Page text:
If you are committed to studying medicine, like making quick decisions and have a desire for excitement you might be interested in a career as a flight nurse. Job positions are limited and not available everywhere but for a dedicated few, the opportunity to provide comprehensive pre-hospital and emergency nursing aboard a helicopter or airplane is a satisfying career.
“You have to have fast and accurate assessment skills,” vice president and president-elect of the Aerospace Nursing Society, Nora Taylor, RN, BSN, told Clinical Advisor. “Time can be a factor in transporting patients and decisions must be made quickly. Being able to multitask is a plus.”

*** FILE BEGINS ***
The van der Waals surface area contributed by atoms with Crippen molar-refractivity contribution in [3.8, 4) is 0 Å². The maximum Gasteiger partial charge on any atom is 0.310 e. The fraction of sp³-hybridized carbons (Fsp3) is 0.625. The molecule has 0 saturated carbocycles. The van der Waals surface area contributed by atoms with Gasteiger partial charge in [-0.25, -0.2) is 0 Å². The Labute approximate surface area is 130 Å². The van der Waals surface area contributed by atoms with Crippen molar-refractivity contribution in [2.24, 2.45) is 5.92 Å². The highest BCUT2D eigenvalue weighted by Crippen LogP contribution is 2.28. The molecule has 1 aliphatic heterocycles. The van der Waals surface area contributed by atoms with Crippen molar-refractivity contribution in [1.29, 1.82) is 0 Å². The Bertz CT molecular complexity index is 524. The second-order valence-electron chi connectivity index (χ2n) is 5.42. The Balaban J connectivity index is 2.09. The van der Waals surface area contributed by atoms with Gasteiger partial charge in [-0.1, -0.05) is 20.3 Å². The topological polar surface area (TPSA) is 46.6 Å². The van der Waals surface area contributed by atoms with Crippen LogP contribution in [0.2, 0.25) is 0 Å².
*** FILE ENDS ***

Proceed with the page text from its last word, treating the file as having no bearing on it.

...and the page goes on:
Most flight nurses are expected to earn an MSN or BSN and have experience in emergency nursing. Becoming a member of the Emergency Nurses Association and taking the Certified Flight RN exam may help increase opportunities.
Flight nurse duties typically include: assessing patients upon arrival and throughout the flight; projecting possible complications and being alert for those signs and symptoms; maintaining IVs and feeding tubes; medicating and managing dressings or other accoutrements; and providing a comprehensive report to the receiving medical facility.
Although long hours, travel through multiple time zones and flight stress can make this career challenging, Taylor, a retired US Air Force flight nurse noted that developments in the field have resulted in improved patient outcomes.
“We are now able to move seriously injured and ill patients within minutes to hours instead of hours to days, thereby decreasing recovery time and increasing survivability significantly,” she explained
Heather Kempskie is a freelance medical writer.